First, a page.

De Beers Harvests Diamonds at the Bottom of the Sea
Increasingly lucrative marine-mining operation yields some of world’s highest-quality gems
The $10 million crawler is part of a one-of-a-kind marine-diamond mining operation dubbed Debmarine Namibia. A joint venture between De Beers, a unit of Anglo American NGLOY -1.99 % PLC, and the government of this sparsely populated desert nation, the marine mine has emerged as a rare revenue driver in today’s languishing commodities markets.
Remote and secretive, the operation is only reachable by a 30-minute helicopter ride from sleepy Oranjemund, a town built by the diamond-mining industry to house workers and their families in the Sperrgebiet, or Forbidden Area, where diamonds were once mined from the sand dunes by the shovel-full.
Parent Anglo American is cutting costs, unloading most of its assets and more than half of its employees. But De Beers—which accounted for 42% of Anglo’s earnings before interest and taxes in the first half of 2016—is pouring money into its increasingly lucrative marine-mining operation that is yielding some of the world’s highest-quality diamonds. Operations such as Debmarine highlight how the impending closure of older mines and a looming global diamond shortage are forcing miners to explore new technologies and reserves.
“We’ve not taken the foot off the gas on any [Debmarine] investment,” says Bruce Cleaver, De Beers’s chief executive.
The company has a total of five production vessels: the Mafuta, which mines with the crawler, and four ships that mine by drill. The drills only go down about a foot and a half, as the diamonds are scattered on the seabed just below the top layer of gravel rather than embedded in it.
Because there is little disturbance, the company says the environmental impact is small compared with land-based mining.
“We don’t turn up kilometers and kilometers and kilometers of area in the sea. Our seabeds do recover—it’s not total destruction,” said Jan Nel, operations manager for Debmarine. “We don’t use any chemicals and put all the materials back, except the diamonds.”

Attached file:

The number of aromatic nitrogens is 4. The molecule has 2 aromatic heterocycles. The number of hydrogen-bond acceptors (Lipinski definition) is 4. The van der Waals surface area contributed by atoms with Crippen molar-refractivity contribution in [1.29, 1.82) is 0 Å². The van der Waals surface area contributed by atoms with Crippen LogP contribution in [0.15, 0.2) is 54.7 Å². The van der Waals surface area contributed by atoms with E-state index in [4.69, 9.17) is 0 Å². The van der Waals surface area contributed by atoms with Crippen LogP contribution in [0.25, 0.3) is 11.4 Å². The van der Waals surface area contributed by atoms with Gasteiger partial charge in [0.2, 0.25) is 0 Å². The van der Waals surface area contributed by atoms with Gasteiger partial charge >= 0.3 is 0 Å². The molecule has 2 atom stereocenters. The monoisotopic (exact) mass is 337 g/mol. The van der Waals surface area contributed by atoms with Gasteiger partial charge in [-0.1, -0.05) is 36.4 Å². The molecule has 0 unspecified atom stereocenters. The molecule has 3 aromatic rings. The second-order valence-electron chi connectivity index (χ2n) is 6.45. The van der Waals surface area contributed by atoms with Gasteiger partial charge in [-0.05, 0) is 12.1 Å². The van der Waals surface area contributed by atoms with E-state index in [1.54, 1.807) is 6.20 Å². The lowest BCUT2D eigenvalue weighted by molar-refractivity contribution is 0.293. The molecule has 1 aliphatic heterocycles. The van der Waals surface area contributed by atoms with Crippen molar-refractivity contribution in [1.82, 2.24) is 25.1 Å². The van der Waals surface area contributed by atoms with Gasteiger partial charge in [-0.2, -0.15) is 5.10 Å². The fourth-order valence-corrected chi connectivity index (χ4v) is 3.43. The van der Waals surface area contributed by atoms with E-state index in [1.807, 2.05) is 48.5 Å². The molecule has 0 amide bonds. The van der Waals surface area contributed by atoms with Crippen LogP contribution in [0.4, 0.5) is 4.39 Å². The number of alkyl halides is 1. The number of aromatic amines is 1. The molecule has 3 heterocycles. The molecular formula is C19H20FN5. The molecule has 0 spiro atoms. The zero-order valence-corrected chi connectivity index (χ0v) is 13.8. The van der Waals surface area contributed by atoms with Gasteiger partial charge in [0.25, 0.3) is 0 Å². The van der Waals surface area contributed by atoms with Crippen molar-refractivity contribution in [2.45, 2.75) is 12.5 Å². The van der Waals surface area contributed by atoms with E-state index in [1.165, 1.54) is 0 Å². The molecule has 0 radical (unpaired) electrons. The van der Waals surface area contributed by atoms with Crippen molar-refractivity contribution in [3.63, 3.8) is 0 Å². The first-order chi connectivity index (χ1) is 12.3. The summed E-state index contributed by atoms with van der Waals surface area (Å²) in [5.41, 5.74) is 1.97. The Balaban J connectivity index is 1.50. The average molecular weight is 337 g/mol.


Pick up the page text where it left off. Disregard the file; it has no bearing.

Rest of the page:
Others have more questions about the practice and its effects on a relatively unexplored ecosystem. “There’s not much known about the impact of these techniques,” said Emily Jeffers, a staff attorney for the Center for Biological Diversity. “We know more about the surface of the moon than we do about the bottom of the ocean.”
That happens in the high-security recovery room, where diamonds and other stones fall into X-ray machines, sounding much like coins dropping into the tray of a Las Vegas slot machine. Cameras are ubiquitous and vetted employees must pass through card and fingerprint readers to gain entry and are rigorously searched on the way out.
The diamonds are finally poured into what is a soup can-like container and sealed, then placed in a vault. A helicopter comes a few times a week to fly the diamonds to Windhoek, Namibia’s capital, for sorting.
Although the seabed diamonds account for just 4% of De Beers’s annual production, they account for 13% of total value, fetching the highest price a carat of any of the company’s mines—an average of about $600 a carat versus about $250 a carat from the flagship Jwaneng mine in Botswana. Their value stems from their purity, averaging around 95% gem quality versus about 20% in Botswana, De Beers’s No. 1 source of diamonds.
The marine diamonds are a lucrative revenue stream for De Beers in Namibia, a country with no known diamond-bearing Kimberlite, the pipes of lava rock where the stones are usually mined. It also has been a boon to the local government in terms of tax revenue.
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Debmarine has an exclusive mining license for a nearly 2,300 square-mile offshore area and has mined less than 3% of that area to date. The group believes that at least a quarter of that area has diamonds, which should take about 50 years to mine out, Mr. Nel said.
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